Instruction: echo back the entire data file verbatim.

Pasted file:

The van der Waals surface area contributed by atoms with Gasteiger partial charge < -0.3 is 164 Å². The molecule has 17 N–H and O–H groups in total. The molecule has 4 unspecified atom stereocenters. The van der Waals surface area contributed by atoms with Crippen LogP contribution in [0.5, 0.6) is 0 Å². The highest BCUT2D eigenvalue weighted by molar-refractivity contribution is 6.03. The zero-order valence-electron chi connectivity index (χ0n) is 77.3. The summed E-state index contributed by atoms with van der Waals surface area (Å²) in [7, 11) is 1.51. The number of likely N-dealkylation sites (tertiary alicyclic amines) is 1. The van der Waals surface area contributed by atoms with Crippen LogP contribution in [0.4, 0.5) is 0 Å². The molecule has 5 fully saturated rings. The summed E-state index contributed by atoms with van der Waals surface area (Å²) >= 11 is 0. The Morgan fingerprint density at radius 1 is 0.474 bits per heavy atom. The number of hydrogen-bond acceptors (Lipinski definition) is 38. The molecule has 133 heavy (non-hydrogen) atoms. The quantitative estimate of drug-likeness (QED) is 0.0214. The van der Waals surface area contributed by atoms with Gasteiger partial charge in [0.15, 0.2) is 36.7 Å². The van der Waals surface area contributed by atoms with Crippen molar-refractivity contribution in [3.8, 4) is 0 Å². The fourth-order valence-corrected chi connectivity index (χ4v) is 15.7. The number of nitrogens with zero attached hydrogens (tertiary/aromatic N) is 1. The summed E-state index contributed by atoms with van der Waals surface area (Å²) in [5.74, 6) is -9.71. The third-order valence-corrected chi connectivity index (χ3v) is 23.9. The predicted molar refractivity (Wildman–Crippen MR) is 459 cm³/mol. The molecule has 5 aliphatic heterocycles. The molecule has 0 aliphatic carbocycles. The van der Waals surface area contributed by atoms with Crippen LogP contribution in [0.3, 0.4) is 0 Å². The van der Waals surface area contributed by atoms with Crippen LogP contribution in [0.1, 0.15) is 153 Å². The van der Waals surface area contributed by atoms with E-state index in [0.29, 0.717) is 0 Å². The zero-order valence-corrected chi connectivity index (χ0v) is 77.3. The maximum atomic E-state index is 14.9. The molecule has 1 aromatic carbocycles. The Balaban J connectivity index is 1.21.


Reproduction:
The van der Waals surface area contributed by atoms with Gasteiger partial charge < -0.3 is 164 Å². The molecule has 17 N–H and O–H groups in total. The molecule has 4 unspecified atom stereocenters. The van der Waals surface area contributed by atoms with Crippen LogP contribution in [0.5, 0.6) is 0 Å². The highest BCUT2D eigenvalue weighted by molar-refractivity contribution is 6.03. The zero-order valence-electron chi connectivity index (χ0n) is 77.3. The summed E-state index contributed by atoms with van der Waals surface area (Å²) in [7, 11) is 1.51. The number of likely N-dealkylation sites (tertiary alicyclic amines) is 1. The van der Waals surface area contributed by atoms with Crippen LogP contribution in [0.4, 0.5) is 0 Å². The molecule has 5 fully saturated rings. The summed E-state index contributed by atoms with van der Waals surface area (Å²) >= 11 is 0. The Morgan fingerprint density at radius 1 is 0.474 bits per heavy atom. The number of hydrogen-bond acceptors (Lipinski definition) is 38. The molecule has 133 heavy (non-hydrogen) atoms. The quantitative estimate of drug-likeness (QED) is 0.0214. The van der Waals surface area contributed by atoms with Gasteiger partial charge in [0.15, 0.2) is 36.7 Å². The van der Waals surface area contributed by atoms with Crippen molar-refractivity contribution in [3.8, 4) is 0 Å². The fourth-order valence-corrected chi connectivity index (χ4v) is 15.7. The number of nitrogens with zero attached hydrogens (tertiary/aromatic N) is 1. The summed E-state index contributed by atoms with van der Waals surface area (Å²) in [5.74, 6) is -9.71. The third-order valence-corrected chi connectivity index (χ3v) is 23.9. The predicted molar refractivity (Wildman–Crippen MR) is 459 cm³/mol. The molecule has 5 aliphatic heterocycles. The molecule has 0 aliphatic carbocycles. The van der Waals surface area contributed by atoms with Crippen LogP contribution in [0.3, 0.4) is 0 Å². The van der Waals surface area contributed by atoms with Crippen LogP contribution in [0.1, 0.15) is 153 Å². The van der Waals surface area contributed by atoms with E-state index in [0.29, 0.717) is 0 Å². The zero-order valence-corrected chi connectivity index (χ0v) is 77.3. The maximum atomic E-state index is 14.9. The molecule has 1 aromatic carbocycles. The Balaban J connectivity index is 1.21.